A Medina County judge Tuesday threw out the decision of the members of the Westfield Township Board of Zoning Appeals in a controversial rezoning case, ruling that two members of the board were biased.
Linda and Timothy Kratzer had requested a zoning variance to permit the commercial development of 105 acres at 5669 Greenwich Road, which now is zoned primarily for rural homes.
The board rejected the variance request on July 25, 2013, and the Kratzers filed a lawsuit in August.
In overturning the Board of Zoning Appeals 3-2 decision, Medina County Common Pleas Judge Christopher Collier said two board members, Kevin Daugherty and former chairman Michael Schmidt, were not impartial.
“Schmidt and Daugherty were biased for purposes of this matter in that they both had preconceived, public opinions as to the zoning and use of (the Kratzers’) particular property,” Collier wrote in his ruling. “Neither could have been considered impartial.”
Collier said Daugherty, who now serves as chairman, and Schmidt, who’s since been elected trustee, “went so far as to encourage, promote, recruit and sway other members of the community to adopt their views on the situation.”
The judge also pointed out that they tried to sway community members with letters to editors of local newspapers, extensively cross-examined the Kratzers at the hearing, and allowed members of the public to question the Kratzers — even allowing the public to state their opinions during questioning.
“Allowing members of the public to cross-examine the (Kratzers) and the witnesses resulted in a situation where members of the public were engaged to an extent that they were taking over the function and duties of the BZA members,” Collier wrote.
Collier ordered the Board of Zoning Appeal to reconsider the appeal, stating that the Kratzers “are entitled to a hearing before an unbiased BZA.”
Schmidt declined to comment, and Daugherty could not be reached.
The Kratzers’ attorneys, R. Todd Hunt and S. Forrest Thompson, also could not be reached.
Jim Likely, chairman of the Board of Trustees, said an executive session with legal counsel has been scheduled for Monday, when the board is set to meet next.
“Our counsel will help us decide where to go from here — whether we schedule a hearing our appeal the decision.”
The judge’s decision is the latest action in a long-running battle that began in 2008 when Timothy Kratzer announced he wanted to develop a movie theater, some restaurants, a grocery store with a gas station, and two or three big-box stores on the property. The property lies southeast of the interchange of interstates 71 and 76, west of Chippewa Creek.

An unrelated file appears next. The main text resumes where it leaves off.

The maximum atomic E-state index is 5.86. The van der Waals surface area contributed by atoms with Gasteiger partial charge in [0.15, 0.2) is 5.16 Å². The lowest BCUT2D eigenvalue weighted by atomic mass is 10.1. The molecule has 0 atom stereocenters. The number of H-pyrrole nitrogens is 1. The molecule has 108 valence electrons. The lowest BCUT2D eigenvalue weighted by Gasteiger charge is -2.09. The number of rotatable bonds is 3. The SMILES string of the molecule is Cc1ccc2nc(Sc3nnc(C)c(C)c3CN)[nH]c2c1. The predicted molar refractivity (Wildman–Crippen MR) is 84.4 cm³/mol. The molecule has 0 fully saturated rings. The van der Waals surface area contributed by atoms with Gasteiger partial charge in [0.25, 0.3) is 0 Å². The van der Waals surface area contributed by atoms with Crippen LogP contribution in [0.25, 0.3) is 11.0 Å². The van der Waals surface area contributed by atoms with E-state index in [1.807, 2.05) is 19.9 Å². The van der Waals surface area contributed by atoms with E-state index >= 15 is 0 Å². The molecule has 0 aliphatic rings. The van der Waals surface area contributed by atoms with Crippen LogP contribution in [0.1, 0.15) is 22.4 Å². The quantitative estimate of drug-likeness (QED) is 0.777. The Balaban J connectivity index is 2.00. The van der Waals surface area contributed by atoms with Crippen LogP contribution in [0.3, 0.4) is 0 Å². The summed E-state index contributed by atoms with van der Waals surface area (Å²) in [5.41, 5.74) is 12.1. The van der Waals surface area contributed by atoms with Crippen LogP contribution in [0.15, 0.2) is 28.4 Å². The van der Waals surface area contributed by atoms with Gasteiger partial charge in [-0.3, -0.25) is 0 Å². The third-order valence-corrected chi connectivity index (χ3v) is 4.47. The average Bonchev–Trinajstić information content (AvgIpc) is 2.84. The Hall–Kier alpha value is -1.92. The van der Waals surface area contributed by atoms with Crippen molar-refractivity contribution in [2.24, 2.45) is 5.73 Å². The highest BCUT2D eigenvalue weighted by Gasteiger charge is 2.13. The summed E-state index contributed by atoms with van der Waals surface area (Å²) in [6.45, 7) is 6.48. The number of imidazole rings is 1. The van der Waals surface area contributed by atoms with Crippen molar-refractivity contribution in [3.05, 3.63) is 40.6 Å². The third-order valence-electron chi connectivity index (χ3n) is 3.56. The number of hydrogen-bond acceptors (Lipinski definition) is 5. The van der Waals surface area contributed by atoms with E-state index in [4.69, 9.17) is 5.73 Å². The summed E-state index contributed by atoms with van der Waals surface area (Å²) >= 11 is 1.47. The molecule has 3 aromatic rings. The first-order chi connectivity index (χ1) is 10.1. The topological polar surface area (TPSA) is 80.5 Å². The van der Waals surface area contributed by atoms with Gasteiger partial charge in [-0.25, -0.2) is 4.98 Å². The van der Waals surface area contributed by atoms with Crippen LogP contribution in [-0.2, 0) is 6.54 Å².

Kratzer at the time was a township trustee, but abstained from voting on the rezoning request, which was rejected.
The case has bounced between trustees, zoning appeals and common pleas court since then.
Daugherty, Schmidt and board member Wayne Moore voted against rezoning in July 2013. Lee Evans and former member Kathy Lemar voted in favor.
The new hearing, which is not yet scheduled, will be heard before Daugherty, Moore, Evans, John Miller and Keith Simmerer. The board also has an alternate member, Russ Zupanic.
Collier’s decision follows his February ruling that threw out a lame-duck lawsuit settlement on the matter between the township trustees and the Kratzers.
In that ruling, Collier said the settlement — which would have permitted the Kratzers to develop the property commercially and awarded them $15,000 in damages — was not valid because the two outgoing trustees, Gary Harris and Ronald Oiler, reached the agreement just days before they were replaced in office Jan. 1 by Schmidt and William Thombs.
Schmidt and Thombs were elected two months earlier and opposed the agreement.
“Since the new board has withdrawn their consent to the proposed agreement, the settlement agreement is no longer valid or before the court for consideration,” Collier ruled.
The judge also ruled at the time that the Kratzers’ complaint would continue on as two lawsuits: one appealing the appeals board decision and the other challenging the constitutionality of the township’s zoning laws.
The constitutionality case is scheduled for bench trial on March 11.
The Kratzers filed the lawsuits in August 2013 after the appeals board’s decision, which followed a November 2011 referendum in which township voters overwhelmingly defeated a zoning amendment that would have allowed the Kratzers to develop their land commercially.
Township residents have said they oppose development because it would draw increased traffic, which could make it dangerous to move large farming machinery. Others said property values may drop, and police and fire taxes may rise due to increased traffic through the township.
Additionally, they have said there may an increase in crime, noise and light pollution, and water runoff into Chippewa Creek from development could worsen flooding problems in the area.